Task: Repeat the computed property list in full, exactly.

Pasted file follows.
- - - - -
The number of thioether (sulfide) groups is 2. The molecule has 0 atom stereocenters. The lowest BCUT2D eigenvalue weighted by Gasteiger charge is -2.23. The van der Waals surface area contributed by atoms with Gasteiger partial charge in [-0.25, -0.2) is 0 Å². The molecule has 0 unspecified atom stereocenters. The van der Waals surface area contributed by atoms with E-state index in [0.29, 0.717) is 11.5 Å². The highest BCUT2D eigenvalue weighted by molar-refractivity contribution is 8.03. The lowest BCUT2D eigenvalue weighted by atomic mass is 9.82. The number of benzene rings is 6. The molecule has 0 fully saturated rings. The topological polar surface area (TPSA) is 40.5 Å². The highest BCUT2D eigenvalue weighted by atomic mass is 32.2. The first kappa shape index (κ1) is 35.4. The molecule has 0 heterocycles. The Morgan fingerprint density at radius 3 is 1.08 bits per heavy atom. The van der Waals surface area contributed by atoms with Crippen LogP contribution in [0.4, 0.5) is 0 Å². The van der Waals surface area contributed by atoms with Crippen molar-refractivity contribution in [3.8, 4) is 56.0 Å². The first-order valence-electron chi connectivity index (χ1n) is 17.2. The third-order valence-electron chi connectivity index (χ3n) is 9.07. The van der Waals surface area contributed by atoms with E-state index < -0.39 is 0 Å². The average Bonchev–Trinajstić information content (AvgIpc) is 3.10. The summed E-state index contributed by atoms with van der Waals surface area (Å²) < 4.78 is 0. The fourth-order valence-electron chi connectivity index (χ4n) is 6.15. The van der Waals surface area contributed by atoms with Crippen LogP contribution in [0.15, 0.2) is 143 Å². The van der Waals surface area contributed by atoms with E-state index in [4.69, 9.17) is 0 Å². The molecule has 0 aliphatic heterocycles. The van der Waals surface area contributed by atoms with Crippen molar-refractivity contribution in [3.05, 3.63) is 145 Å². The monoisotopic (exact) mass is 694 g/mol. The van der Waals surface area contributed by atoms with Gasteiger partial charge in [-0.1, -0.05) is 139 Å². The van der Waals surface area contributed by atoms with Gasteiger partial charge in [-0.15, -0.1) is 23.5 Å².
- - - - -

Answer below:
The number of thioether (sulfide) groups is 2. The molecule has 0 atom stereocenters. The lowest BCUT2D eigenvalue weighted by Gasteiger charge is -2.23. The van der Waals surface area contributed by atoms with Gasteiger partial charge in [-0.25, -0.2) is 0 Å². The molecule has 0 unspecified atom stereocenters. The van der Waals surface area contributed by atoms with E-state index in [0.29, 0.717) is 11.5 Å². The highest BCUT2D eigenvalue weighted by molar-refractivity contribution is 8.03. The lowest BCUT2D eigenvalue weighted by atomic mass is 9.82. The number of benzene rings is 6. The molecule has 0 fully saturated rings. The topological polar surface area (TPSA) is 40.5 Å². The highest BCUT2D eigenvalue weighted by atomic mass is 32.2. The first kappa shape index (κ1) is 35.4. The molecule has 0 heterocycles. The Morgan fingerprint density at radius 3 is 1.08 bits per heavy atom. The van der Waals surface area contributed by atoms with Crippen LogP contribution in [0.4, 0.5) is 0 Å². The van der Waals surface area contributed by atoms with Crippen molar-refractivity contribution in [3.8, 4) is 56.0 Å². The first-order valence-electron chi connectivity index (χ1n) is 17.2. The third-order valence-electron chi connectivity index (χ3n) is 9.07. The van der Waals surface area contributed by atoms with E-state index < -0.39 is 0 Å². The average Bonchev–Trinajstić information content (AvgIpc) is 3.10. The summed E-state index contributed by atoms with van der Waals surface area (Å²) < 4.78 is 0. The fourth-order valence-electron chi connectivity index (χ4n) is 6.15. The van der Waals surface area contributed by atoms with Crippen LogP contribution in [0.15, 0.2) is 143 Å². The van der Waals surface area contributed by atoms with E-state index in [4.69, 9.17) is 0 Å². The molecule has 0 aliphatic heterocycles. The van der Waals surface area contributed by atoms with Crippen molar-refractivity contribution in [3.05, 3.63) is 145 Å². The monoisotopic (exact) mass is 694 g/mol. The van der Waals surface area contributed by atoms with Gasteiger partial charge in [-0.1, -0.05) is 139 Å². The van der Waals surface area contributed by atoms with Gasteiger partial charge in [-0.15, -0.1) is 23.5 Å².